The rules of schooling have been rewritten. Let’s not go back to normal.

Former Bellwarian Jason Weeby, who helped to develop and lead our work around education innovation, offers a series for Ahead of the Heard that makes the case for maintaining some pandemic-era education innovations. Learn more about Bellwether’s work here. Read more posts in this series here.

When the COVID-19 pandemic closed school doors in March, the rules of grammar that underpin our collective beliefs about what “real schools” look like were erased. In a matter of months, school system leaders and teachers were required to break down complex and notoriously unalterable systems into their component parts and rearrange them so kids could keep learning.

An invisible virus accomplished in months what throngs of reformers with billions of dollars in philanthropic support couldn’t. 

Suddenly, waivers from rigid regulations and renegotiated labor contracts freed schools to try new ways of using their time, space, staffing, student groupings, and resources. Devices, broadband internet access, and online learning platforms, which have long been accessory to in-person instruction, became critical means for teaching and learning. Parents who are typically treated as customers were enlisted as co-educators.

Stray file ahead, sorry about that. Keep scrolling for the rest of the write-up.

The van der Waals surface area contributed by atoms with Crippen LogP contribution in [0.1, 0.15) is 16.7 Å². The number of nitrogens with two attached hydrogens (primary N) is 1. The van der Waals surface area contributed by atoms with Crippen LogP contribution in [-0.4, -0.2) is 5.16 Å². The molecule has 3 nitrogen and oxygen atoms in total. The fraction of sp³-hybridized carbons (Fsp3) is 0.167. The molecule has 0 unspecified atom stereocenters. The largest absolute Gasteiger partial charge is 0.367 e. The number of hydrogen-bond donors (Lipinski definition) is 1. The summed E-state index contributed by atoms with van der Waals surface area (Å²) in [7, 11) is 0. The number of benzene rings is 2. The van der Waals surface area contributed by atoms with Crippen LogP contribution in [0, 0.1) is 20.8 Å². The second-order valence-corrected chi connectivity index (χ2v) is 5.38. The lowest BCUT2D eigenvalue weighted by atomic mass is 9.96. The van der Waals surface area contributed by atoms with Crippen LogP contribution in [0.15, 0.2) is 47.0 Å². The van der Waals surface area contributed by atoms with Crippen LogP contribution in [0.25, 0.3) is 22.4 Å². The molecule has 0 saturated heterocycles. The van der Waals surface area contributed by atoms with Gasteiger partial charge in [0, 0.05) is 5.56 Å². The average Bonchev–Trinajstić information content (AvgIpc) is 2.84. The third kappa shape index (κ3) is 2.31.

Millions of students are now learning in ways that look nothing like school at all.

Yet, nearly a year on, districts are still in crisis response mode. And after months of physical isolation, prolonged stress and anxiety, upended routines, financial uncertainty, and, for some, sickness, death, and grieving, people just want to go back to normal.

For kids who thrive in a traditional setting, getting them back into school buildings may be the best thing. However, for many low-income students returning to “normal” means returning to dilapidated school buildings in segregated neighborhoods staffed with the least experienced teachers and operating on a fraction of the funds other schools enjoy. Lakisha Young, founder of Oakland Reach summed it up this way, “Our Black children have long been failed by in-person learning, so we don’t want a return to the status quo.”  The status quo might also not be the best solution for students who are targets of bullies, suffer from anxiety, or simply prefer remote or hybrid learning environments. For students that were undereducated by their schools during “normal” times it would be a mistake to return to schooling the way it was and ignore the lessons that the pandemic has taught us. 

Instead of going from the status quo to crisis education and back to the status quo again, what if we went from the status quo to crisis education to a more equitable and effective public school system?